Comparative sequence alignment
A multiple sequence alignment of sea anemone voltage-gated potassium channel toxins was done using clustalw2 software . The analyzed sequences were BcsTx1 (Swiss-Prot C0HJC2), BcsTx2 (Swiss-Prot C0HJC3) and BcsTx3 from the venom of the B. caissarum population from Saint Peter and Saint Paul Archipelago; Aek (Swiss-Prot P81897) from Actinia equina; AETX-K (Swiss-Prot Q0EAE5) from Anemonia erythraea; AsKs (Swiss-Prot Q9TWG1) from A. viridis; Bgk (Swiss-Prot P29186) from Bunodosoma granulifera; HmK (Swiss-Prot O16846) from Radianthus magnifica; κ1.3-SHTX-Sha1a (Genbank AB595205) from S. haddoni; κ1.3-TLTX-Ca1a (Genbank AB595207) (Cryptodendrum adhaesivum), κ1.3-TLTX-Hh1a (Genbank AB5952-08) (Heterodactyla hemprichi), κ1.3-SHTX-Sg1a (Genbank AB595204) (S. gigantea), κ1.3-SHTX-Sm1a (Genbank AB5-95206) (Stichodactyla mertensii) and κ1.3-TLTX-Ta1a (Genbank AB595209) (Thalassianthus aster); ShK (Swiss-Prot P29187) from Stichodactylahelianthus; BDS-1 (Swiss-Prot P11494), BDS-2 (Swiss-Prot P59084), AsKs (Swiss-Prot Q9TWG1), AsKC1 (Swiss-Prot Q9TWG0), AsKC2 (Swiss-Prot Q9TWF9) and AsKC3 (Swiss-Prot Q9TWF8) from A. viridis; APETx1 (Swiss-Prot P61541) and APEKTx1 (Swiss-Prot P86862) from A. elegantissima; SHTX-I/II (Swiss-Prot P0C7W7) from S. haddoni and the mature portions of the putative proteins (GenBank EDO47375.1) from N. vectensis, named Nve putative toxin 1 (NvePTx1), and from M. senile (MsePTx1) (GenBank FC839755.1).
Nucleotide and peptide similarity search
tblastn searches  using BcsTx3 amino acid sequence as the query sequence were performed against the nucleotide collection (nr/nt) and expressed sequence tags data sets of GenBank. Genomic analyses were performed via the Joint Genome Institute website (http://genome.jgi-psf.org/Nemve1/Nemve1.home.html) . Further transcriptomic and genomic analyses for a better annotated gene model based on high throughput sequencing of multiple Nematostella developmental stages was performed on a locally running version of the UCSC genome browser  (D. Fredman and U. Technau, University of Vienna, personal communication). Signal peptide and propeptide predictions were made respectively with signalp 4.0 and prop 1.0 servers.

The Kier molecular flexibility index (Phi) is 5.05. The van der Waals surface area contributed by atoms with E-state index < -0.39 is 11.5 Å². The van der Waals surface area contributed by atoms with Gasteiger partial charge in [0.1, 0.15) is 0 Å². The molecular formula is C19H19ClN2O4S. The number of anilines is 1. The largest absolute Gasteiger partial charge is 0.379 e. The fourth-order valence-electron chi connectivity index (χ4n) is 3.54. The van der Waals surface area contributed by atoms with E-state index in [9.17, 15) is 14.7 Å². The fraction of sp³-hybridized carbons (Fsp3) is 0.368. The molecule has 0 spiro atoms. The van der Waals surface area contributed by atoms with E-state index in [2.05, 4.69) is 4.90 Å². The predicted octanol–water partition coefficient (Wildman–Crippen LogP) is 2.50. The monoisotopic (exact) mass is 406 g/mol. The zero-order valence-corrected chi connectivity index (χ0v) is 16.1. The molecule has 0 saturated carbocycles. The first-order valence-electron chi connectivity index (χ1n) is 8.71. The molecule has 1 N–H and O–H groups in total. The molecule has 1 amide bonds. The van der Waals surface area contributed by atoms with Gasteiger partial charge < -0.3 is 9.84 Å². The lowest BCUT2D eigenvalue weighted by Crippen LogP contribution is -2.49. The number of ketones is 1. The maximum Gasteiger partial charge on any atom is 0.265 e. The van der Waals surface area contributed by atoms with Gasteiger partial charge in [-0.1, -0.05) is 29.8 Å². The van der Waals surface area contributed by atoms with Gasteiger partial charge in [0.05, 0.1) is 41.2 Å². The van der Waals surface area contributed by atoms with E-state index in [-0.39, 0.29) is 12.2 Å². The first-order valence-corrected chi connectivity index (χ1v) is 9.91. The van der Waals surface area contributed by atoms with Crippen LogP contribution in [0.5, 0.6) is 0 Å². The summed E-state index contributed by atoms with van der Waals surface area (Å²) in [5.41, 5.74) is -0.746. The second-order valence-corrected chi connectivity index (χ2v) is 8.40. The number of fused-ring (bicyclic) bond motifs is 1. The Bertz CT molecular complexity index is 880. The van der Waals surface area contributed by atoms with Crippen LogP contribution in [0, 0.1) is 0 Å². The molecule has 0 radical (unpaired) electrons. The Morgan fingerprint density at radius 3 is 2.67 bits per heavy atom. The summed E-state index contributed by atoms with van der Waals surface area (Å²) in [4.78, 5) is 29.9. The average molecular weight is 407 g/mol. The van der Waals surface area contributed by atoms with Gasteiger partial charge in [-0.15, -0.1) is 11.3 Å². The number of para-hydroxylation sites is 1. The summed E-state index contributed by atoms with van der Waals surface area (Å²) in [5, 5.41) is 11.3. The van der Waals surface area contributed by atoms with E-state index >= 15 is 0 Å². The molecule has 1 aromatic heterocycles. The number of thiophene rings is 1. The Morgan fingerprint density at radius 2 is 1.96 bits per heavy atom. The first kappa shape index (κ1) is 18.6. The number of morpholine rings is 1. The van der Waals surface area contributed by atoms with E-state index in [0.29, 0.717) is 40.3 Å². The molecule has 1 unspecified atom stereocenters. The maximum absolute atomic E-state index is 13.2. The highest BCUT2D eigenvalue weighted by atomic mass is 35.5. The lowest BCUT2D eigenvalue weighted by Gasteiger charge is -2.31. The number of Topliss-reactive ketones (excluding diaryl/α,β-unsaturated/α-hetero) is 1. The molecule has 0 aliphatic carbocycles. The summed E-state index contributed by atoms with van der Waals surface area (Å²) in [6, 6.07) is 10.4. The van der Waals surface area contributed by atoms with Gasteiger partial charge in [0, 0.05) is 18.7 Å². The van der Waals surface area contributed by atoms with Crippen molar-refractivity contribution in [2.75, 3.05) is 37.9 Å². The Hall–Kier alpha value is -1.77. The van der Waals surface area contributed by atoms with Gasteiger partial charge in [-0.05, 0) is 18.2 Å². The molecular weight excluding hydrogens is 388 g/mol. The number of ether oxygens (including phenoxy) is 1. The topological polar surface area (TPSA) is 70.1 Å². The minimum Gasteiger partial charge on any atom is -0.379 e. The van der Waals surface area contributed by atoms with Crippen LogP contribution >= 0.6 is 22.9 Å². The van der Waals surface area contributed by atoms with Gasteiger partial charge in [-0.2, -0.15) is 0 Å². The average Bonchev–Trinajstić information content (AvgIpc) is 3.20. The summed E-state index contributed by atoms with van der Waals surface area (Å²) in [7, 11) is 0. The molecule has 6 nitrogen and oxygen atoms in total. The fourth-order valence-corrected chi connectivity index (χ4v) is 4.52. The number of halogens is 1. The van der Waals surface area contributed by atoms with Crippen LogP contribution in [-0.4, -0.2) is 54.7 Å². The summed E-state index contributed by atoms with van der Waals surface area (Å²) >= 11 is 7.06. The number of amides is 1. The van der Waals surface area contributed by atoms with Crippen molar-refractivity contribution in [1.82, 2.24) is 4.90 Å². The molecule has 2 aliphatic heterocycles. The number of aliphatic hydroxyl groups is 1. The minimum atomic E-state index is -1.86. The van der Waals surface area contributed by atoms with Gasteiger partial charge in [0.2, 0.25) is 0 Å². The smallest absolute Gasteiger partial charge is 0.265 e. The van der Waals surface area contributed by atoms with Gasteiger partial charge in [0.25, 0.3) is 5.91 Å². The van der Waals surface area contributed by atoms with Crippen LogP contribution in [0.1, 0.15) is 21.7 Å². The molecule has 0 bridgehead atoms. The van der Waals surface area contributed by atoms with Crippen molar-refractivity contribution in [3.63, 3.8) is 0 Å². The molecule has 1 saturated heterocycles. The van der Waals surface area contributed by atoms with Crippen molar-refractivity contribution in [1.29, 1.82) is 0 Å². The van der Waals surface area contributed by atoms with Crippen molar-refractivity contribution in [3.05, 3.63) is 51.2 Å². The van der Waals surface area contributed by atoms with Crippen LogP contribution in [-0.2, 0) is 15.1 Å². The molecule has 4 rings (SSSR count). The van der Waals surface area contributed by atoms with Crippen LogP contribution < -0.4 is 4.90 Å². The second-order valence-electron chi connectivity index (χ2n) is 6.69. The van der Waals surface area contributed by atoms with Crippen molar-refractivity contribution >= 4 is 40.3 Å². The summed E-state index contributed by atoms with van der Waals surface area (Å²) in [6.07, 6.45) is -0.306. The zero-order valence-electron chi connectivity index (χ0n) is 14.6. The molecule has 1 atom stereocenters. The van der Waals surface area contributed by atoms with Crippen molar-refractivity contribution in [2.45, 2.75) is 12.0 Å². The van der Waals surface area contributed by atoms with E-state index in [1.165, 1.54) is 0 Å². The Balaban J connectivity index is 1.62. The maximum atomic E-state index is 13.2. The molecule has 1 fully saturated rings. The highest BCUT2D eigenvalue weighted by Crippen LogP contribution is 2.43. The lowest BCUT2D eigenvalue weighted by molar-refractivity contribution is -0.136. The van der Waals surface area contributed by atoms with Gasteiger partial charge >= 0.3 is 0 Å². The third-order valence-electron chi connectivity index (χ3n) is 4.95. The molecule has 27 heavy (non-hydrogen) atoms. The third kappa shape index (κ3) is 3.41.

Nematostella handling and in situ hybridization
The N. vectensis culture was kept and handled as previously described . RNA was extracted from a mixture of developmental stages with Trizol reagent (Life Technologies, Carlsbad, CA, USA). cDNA was generated with the SuperScript III enzyme (Life Technologies) and a random hexamers primer mixture (New England Biolabs), according to the manufacturers’ instructions. A transcript encoding NvePTx1 was amplified from cDNA using the primers 5′-CCGAAGACACACAAGCTGACAAGC-3′ and 5′-CATTACCAAGTGAAACCTTTTAGGT-3′. The 442 bp product was then ligated into pGEM-T Easy (Promega, Madison, WI, USA) and digoxigenin-labeled RNA probe was generated using the MEGAscript SP6 kit (Life Technologies). Probe generation and ISH were carried out as previously described .
We are very grateful to D. Fredman and U. Technau of the University of Vienna for sharing their unpublished N. vectensis high throughput sequencing data with us. We are grateful to the Interministerial Commission for Sea Resources (SECIRM). The research has been largely supported by CNPq (563874/2005-8, grant to J.C.F), FAPESP (2009/07128-7 and 2011/21031-6, Masters’ degree fellowship to D.J.B.O.) and PROAP-CAPES 2012 (grant to D.J.B.O.). J.T. was supported by the following grants: G.0433.12, G.A071.10N and G.0257.08 (F.W.O. Vlaanderen), EU-FP7-MAREX, IUAP 7/10 (Inter-University Attraction Poles Program, Belgian State, Belgian Science Policy) and OT/12/081 (KU Leuven). The FNRS and the FEDER (Walloon region) are acknowledged for the funding of the mass spectrometry platform. The authors declare that they have no conflict of interest.